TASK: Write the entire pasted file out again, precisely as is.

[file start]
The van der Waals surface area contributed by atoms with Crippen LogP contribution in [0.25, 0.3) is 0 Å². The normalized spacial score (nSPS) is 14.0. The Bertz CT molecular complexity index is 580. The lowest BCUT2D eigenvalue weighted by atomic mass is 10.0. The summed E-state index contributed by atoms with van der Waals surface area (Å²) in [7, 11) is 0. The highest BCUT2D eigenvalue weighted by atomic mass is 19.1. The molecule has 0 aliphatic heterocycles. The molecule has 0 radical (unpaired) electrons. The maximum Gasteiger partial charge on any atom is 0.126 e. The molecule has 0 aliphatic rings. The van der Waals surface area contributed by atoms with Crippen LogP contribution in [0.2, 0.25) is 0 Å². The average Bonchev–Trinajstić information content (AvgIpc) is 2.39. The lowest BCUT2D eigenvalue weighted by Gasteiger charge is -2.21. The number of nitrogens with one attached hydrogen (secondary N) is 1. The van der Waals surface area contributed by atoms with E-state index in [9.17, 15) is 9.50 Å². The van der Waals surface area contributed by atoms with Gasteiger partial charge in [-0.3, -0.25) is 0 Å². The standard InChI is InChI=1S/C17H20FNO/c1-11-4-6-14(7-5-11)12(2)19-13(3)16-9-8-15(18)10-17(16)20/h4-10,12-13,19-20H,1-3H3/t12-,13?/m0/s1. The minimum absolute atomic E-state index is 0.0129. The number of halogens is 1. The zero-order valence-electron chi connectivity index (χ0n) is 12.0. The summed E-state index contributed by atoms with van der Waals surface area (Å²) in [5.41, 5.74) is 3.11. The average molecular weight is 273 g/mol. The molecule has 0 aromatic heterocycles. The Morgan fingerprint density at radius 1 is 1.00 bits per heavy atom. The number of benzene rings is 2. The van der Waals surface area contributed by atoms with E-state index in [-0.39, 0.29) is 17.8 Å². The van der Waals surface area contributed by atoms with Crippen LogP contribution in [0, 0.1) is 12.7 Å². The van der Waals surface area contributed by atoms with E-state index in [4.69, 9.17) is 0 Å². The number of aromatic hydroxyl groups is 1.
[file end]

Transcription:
The van der Waals surface area contributed by atoms with Crippen LogP contribution in [0.25, 0.3) is 0 Å². The normalized spacial score (nSPS) is 14.0. The Bertz CT molecular complexity index is 580. The lowest BCUT2D eigenvalue weighted by atomic mass is 10.0. The summed E-state index contributed by atoms with van der Waals surface area (Å²) in [7, 11) is 0. The highest BCUT2D eigenvalue weighted by atomic mass is 19.1. The molecule has 0 aliphatic heterocycles. The molecule has 0 radical (unpaired) electrons. The maximum Gasteiger partial charge on any atom is 0.126 e. The molecule has 0 aliphatic rings. The van der Waals surface area contributed by atoms with Crippen LogP contribution in [0.2, 0.25) is 0 Å². The average Bonchev–Trinajstić information content (AvgIpc) is 2.39. The lowest BCUT2D eigenvalue weighted by Gasteiger charge is -2.21. The number of nitrogens with one attached hydrogen (secondary N) is 1. The van der Waals surface area contributed by atoms with E-state index in [9.17, 15) is 9.50 Å². The van der Waals surface area contributed by atoms with Gasteiger partial charge in [-0.3, -0.25) is 0 Å². The standard InChI is InChI=1S/C17H20FNO/c1-11-4-6-14(7-5-11)12(2)19-13(3)16-9-8-15(18)10-17(16)20/h4-10,12-13,19-20H,1-3H3/t12-,13?/m0/s1. The minimum absolute atomic E-state index is 0.0129. The number of halogens is 1. The zero-order valence-electron chi connectivity index (χ0n) is 12.0. The summed E-state index contributed by atoms with van der Waals surface area (Å²) in [5.41, 5.74) is 3.11. The average molecular weight is 273 g/mol. The molecule has 0 aromatic heterocycles. The Morgan fingerprint density at radius 1 is 1.00 bits per heavy atom. The number of benzene rings is 2. The van der Waals surface area contributed by atoms with E-state index in [-0.39, 0.29) is 17.8 Å². The van der Waals surface area contributed by atoms with Crippen LogP contribution in [0, 0.1) is 12.7 Å². The van der Waals surface area contributed by atoms with E-state index in [4.69, 9.17) is 0 Å². The number of aromatic hydroxyl groups is 1.